The Air Force Reaches for the Sky

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Judson Broehmer / USAF / Getty

An F-22 Raptor fighter jet

The wars in Afghanistan and Iraq have worn down the nation's ground forces, stretching those serving in the Army and Marines and wearing out their gear at an unprecedented rate. So, it's no surprise that the nation's ground-pounders would be seeking the most from the ever-cooperative members of the House Armed Services Committee. For years, that Pentagon-pleasing panel has asked the services to send it a wish list — lawmakers prefer to call it an "unfunded requirements list" — of budget items they desire but which have not been approved by their penny-pinching civilian overseers, i.e. the Defense Secretary and the President.

Earlier this month, the Army stepped up to the plate and asked for $4 billion more than the $141 billion it is slated to receive in 2009. The Marines asked for $3 billion more than their proposed ration of $25 billion. The Navy asked for $5 billion to be added to its bottom line of $124 billion. But all those sums added together don't equal the — hold your breath, dear taxpayer — $19 billion that the Air Force wants over and above its $144 billion request.

A quick flip through the 11-page list turns up a $13 million "requirement" for dorm furniture — an item that may justify the other services dubbing it the "Chair Force" because so many of its people are behind desks. In response to questions from TIME on the list's contents and cost, the Air Force issued a statement Thursday saying the list contains only its "most critical needs." Lieutenant General Dave Deptula, the Air Force's top intel officer, says his service's needs "are severe and getting worse," and that the list reflects the gap "between where we are and where we need to be."

Highlighting the huge request is a proposal by the Air Force to trump its civilian leaders and buy twice as many F-22 jets as now planned, while hyping the threats to justify the buy. China and India are, in the Air Force's eyes, the 21st century equivalent of the Soviet Union, requiring billions in new aircraft that even a hawkish Republican President doesn't think are needed. More critically, every dollar spent on supersonic aircraft is a dollar that isn't spent on the kind of troops and materiel needed to wage the two irregular wars the nation is now fighting, and which many experts predict will be the kinds of wars fought for the next generation or two.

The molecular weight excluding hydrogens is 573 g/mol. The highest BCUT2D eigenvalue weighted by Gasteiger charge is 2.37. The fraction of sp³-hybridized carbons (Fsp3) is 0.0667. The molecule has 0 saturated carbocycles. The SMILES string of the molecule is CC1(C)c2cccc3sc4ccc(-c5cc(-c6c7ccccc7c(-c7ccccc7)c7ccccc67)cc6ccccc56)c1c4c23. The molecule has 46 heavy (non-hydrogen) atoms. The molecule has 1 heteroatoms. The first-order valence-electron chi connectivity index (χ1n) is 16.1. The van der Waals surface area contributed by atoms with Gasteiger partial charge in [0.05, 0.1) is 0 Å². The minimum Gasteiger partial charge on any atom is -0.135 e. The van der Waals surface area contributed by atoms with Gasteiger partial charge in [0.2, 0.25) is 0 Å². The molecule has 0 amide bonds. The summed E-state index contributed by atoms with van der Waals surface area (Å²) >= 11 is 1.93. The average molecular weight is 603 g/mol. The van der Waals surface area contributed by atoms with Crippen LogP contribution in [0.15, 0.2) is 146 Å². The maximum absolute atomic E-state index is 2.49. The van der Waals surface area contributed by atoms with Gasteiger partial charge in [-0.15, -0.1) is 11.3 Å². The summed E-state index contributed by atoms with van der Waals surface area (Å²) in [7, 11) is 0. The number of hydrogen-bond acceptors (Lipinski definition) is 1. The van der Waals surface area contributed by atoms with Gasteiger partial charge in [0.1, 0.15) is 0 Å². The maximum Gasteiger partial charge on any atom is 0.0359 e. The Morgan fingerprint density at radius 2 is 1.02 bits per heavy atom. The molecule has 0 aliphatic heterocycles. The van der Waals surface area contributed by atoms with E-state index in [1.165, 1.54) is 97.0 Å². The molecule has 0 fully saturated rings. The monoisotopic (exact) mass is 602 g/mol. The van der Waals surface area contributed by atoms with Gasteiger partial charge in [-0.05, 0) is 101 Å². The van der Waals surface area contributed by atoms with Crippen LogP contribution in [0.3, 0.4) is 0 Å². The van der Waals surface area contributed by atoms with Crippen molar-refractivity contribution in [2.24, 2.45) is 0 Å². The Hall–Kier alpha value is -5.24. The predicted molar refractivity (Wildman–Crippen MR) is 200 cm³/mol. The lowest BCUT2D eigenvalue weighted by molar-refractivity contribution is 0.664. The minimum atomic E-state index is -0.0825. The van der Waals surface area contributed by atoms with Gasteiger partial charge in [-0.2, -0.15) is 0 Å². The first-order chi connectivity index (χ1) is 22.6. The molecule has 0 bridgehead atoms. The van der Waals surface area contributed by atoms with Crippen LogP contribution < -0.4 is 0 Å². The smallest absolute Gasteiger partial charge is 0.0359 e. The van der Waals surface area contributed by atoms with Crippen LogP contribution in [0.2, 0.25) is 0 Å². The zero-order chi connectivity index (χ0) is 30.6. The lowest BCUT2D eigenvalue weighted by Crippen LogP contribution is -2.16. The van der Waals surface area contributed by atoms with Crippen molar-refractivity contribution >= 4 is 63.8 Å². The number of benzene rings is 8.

The military is hardly starving. The Pentagon's proposed 2009 Defense Budget is twice the size of the budget President Bush inherited from Bill Clinton. Even without the nearly $200 billion for the wars, the $515 billion tab is on par with the defense budgets of World War II. "Today, free-flowing funding has fundamentally undermined all budget discipline in the Pentagon," says Gordon Adams, who oversaw military spending from a senior post in the Clinton White House.

Take the fight over the F-22. The Pentagon has declared it wants to cap procurement at 183 planes, for $65 billion. But the Air Force wants 380 of them. "We think that [183] is the wrong number," General Bruce Carlson, the Air Force's top weapons buyer, told reporters at a Feb. 13 industry gathering. "We're committed to funding 380," he added. "We're building a program right now to do that." Defense Secretary Robert Gates called Air Force Secretary Michael Wynne after reading Carlson's comments in Aerospace Daily, a trade paper, and told him to remind Carlson who's the boss. (Wynne did, and issued a statement saying the Air Force "wholeheartedly supports" the Administration's proposal.)

Days earlier, Carlson said that today's U.S. Air Force "simply cannot fight and win against the fleet of airplanes that have been developed and are flying in India, China, and so forth," a claim questioned by many experts. But his view has been reinforced by the companies employing 25,000 workers in 44 states building the F-22 — the prime contractor is aerospace giant Lockheed Martin — and their allies in Congress. That is what is so insidious about these lists: once Congress gets a hold of them, they're used as pile drivers to pound extra billions into the Pentagon budget, generally by lawmakers seeking to fund jobs in their districts.

In addition to more F-22 fighters, the Air Force's wish list also seeks more F-35 fighters (needed for "the Required Force"), more C-130 and C-17 cargo planes ("Part of Required Force"), and more unmanned Global Hawk drones (these would merely "Support Required Force"). Unmanned aircraft are supposed to be cheaper, but the price tag on these runs more than $120 million apiece. More than $1 billion is being sought for 11 passenger planes, seven of them Gulfstream Vs favored by Apple's Steve Jobs and Sir Elton John (no mention of any Required Force justification here).

Then there's the line item seeking 100,600 handguns (there are 330,000 people in the Air Force) featuring "improved ergonomic design and higher caliber effectiveness" at $1,157 a pop. The service also wants 210,000 M-4 carbines at $1,747 a clip. For years, the Air Force has complained about the Army having its own air force. Now, at long last, the Army may be able to complain about the Air Force having its own army.